Touring is fundamental to the growth and development of I Declare War, and has proven to be key to their success. The technical skill of the band is showcased when they find themselves in front of fans and fellow musicians. "We feel the intensity just as much as someone watching, usually even more so," Hughes explained. The band has already been touring nationwide for the past few years, but hopes to find themselves out of the country in the near future. "I hope to be an international band. I would like to reach out to more fans and really push to get our music out there," drummer Ryan Cox stated in summation.
A force to be reckoned with in the deathcore scene, I Declare War shows no signs of slowing down. As Alternative Press said, "Five years in, they know exactly what they're doing and they do it without hesitation or mercy."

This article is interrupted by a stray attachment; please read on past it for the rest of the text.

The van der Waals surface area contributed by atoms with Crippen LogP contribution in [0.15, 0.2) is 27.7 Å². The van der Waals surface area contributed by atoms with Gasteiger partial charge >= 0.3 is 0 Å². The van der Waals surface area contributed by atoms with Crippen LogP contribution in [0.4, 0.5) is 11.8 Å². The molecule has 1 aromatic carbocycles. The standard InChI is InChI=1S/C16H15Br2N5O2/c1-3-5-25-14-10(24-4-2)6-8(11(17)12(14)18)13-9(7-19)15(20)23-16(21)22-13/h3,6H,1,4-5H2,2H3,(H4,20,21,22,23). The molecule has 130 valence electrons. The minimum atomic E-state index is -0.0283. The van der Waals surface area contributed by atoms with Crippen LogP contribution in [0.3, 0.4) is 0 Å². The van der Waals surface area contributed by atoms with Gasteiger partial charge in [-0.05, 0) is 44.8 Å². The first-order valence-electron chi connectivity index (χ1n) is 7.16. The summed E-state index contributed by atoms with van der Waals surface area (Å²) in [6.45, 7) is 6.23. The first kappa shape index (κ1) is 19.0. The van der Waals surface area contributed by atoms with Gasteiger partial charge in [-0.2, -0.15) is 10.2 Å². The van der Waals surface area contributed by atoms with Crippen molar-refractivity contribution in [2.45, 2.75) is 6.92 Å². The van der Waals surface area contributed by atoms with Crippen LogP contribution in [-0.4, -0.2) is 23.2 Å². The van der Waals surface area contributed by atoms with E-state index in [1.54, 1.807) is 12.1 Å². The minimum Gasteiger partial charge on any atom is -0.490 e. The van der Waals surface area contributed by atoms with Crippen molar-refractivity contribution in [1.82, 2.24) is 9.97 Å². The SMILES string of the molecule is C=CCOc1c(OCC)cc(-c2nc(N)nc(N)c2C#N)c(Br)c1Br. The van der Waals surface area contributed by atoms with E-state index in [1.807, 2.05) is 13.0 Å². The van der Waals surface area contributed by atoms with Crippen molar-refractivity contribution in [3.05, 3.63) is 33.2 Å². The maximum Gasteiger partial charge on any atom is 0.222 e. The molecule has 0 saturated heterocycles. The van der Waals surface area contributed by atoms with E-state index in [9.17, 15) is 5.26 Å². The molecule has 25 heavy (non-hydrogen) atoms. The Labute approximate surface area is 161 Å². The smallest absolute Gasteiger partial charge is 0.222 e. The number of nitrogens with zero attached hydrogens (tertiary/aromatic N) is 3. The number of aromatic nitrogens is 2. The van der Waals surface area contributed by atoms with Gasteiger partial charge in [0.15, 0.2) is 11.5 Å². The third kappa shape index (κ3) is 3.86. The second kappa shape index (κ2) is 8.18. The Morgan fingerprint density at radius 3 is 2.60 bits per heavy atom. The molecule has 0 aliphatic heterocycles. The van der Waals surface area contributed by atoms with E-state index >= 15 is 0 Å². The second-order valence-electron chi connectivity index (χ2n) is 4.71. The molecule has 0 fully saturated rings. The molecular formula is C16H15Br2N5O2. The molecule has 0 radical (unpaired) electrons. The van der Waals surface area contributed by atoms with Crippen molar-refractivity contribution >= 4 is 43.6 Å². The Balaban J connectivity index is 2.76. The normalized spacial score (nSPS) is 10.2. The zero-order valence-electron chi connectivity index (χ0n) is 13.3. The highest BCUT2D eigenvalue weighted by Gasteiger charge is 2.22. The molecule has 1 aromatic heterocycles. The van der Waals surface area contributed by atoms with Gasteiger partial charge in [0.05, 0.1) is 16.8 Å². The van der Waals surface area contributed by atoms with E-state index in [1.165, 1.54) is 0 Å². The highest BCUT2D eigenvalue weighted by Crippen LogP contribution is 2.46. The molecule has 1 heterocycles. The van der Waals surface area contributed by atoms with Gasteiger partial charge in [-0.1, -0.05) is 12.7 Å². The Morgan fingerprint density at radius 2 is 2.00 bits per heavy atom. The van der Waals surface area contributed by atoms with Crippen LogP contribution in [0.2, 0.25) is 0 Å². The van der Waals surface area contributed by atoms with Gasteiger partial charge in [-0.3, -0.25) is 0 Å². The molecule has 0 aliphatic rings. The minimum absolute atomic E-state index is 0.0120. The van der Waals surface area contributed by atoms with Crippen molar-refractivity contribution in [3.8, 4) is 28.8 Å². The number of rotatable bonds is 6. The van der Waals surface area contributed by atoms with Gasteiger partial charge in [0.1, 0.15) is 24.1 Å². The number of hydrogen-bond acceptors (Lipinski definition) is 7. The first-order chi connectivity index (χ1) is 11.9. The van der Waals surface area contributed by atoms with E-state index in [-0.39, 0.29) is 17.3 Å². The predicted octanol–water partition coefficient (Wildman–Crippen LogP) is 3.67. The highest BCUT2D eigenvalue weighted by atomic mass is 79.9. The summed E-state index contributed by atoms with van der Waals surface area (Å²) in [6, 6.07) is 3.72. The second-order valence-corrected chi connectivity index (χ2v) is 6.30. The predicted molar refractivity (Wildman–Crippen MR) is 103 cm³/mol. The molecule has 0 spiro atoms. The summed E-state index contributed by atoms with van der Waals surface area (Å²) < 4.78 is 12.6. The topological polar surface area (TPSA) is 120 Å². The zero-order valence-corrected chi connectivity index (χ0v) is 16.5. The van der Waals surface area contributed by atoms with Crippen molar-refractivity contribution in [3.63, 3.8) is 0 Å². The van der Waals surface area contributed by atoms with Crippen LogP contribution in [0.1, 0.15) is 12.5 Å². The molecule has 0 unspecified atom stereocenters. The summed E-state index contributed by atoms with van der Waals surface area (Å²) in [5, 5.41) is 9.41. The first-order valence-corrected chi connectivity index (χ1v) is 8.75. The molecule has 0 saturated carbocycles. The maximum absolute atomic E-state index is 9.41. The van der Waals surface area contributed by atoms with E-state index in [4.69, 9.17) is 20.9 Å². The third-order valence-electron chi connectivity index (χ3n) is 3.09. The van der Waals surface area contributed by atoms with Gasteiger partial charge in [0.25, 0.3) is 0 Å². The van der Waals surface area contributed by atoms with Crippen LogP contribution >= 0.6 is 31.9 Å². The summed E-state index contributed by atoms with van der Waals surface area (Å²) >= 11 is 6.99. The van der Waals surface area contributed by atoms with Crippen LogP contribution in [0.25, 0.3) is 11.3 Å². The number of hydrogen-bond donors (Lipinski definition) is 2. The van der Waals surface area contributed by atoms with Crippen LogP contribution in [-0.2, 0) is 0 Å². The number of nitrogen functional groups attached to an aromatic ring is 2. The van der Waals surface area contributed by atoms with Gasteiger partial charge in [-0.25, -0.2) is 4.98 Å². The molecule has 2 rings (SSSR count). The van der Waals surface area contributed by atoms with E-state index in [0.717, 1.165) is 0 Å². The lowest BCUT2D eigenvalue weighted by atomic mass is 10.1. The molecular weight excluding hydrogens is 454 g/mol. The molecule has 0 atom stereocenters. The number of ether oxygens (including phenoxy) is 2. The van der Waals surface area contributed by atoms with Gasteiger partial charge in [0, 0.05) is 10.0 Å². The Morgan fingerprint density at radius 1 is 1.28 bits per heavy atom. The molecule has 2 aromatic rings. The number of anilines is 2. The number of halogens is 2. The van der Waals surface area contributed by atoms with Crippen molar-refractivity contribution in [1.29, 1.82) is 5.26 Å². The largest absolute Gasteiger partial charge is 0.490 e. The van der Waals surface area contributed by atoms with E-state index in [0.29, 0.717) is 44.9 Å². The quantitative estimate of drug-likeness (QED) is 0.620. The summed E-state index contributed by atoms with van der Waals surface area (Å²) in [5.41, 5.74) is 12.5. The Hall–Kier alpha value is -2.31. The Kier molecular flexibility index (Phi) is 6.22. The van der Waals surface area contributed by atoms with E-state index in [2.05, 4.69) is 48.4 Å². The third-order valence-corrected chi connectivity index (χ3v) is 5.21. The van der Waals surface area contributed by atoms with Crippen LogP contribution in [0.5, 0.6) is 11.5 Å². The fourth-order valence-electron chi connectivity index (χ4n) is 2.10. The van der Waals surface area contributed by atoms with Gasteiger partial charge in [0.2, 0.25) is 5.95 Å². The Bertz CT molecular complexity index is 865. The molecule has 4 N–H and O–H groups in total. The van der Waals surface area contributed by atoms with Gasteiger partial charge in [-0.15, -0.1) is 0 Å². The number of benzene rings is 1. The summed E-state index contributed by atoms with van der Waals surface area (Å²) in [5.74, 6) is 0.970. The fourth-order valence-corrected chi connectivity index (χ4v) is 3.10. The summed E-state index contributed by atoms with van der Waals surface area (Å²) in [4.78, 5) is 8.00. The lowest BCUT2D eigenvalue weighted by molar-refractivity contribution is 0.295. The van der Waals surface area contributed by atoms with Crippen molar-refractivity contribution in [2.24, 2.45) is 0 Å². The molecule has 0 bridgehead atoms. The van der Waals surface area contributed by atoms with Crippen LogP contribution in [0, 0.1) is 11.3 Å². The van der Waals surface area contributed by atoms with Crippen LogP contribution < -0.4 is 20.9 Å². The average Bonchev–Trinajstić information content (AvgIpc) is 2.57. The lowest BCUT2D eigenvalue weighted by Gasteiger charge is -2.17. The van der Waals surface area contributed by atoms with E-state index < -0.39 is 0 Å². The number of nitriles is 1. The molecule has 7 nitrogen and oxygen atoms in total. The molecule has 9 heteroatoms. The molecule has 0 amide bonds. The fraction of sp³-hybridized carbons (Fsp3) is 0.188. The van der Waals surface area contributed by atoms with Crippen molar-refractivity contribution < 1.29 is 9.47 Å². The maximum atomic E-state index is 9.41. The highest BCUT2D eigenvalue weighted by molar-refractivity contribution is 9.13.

Fit For An Autospy
Fit For An Autopsy’s Hellbound is the perfect score with which to watch the flames rise. Punishing, unrelenting and alternately both heavy and dissonant, the New Jersey metal band’s first album for Good Fight/eOne conjures visions of Nero vigorously attacking his fiddle, even as Rome was engulfed in fire all around him. Esteemed English actor Michael Caine delivers perhaps the best line in Christopher Nolan’s “The Dark Knight” trilogy: “Some men just want to watch the world burn.”
Death metal often chooses to deal in devils, demons and horror-movie inspired gore. “Deathcore” detours into broken relationships and introspective issues, much like its scene cousins in Metalcore and alt-rock. Fit For An Autopsy blaze their own path, opting to address the dirty, gritty and grimy reality of modern day life. There’s no fantasy, no plaintive odes to lost love. This music is hell. These songs are Hellbound.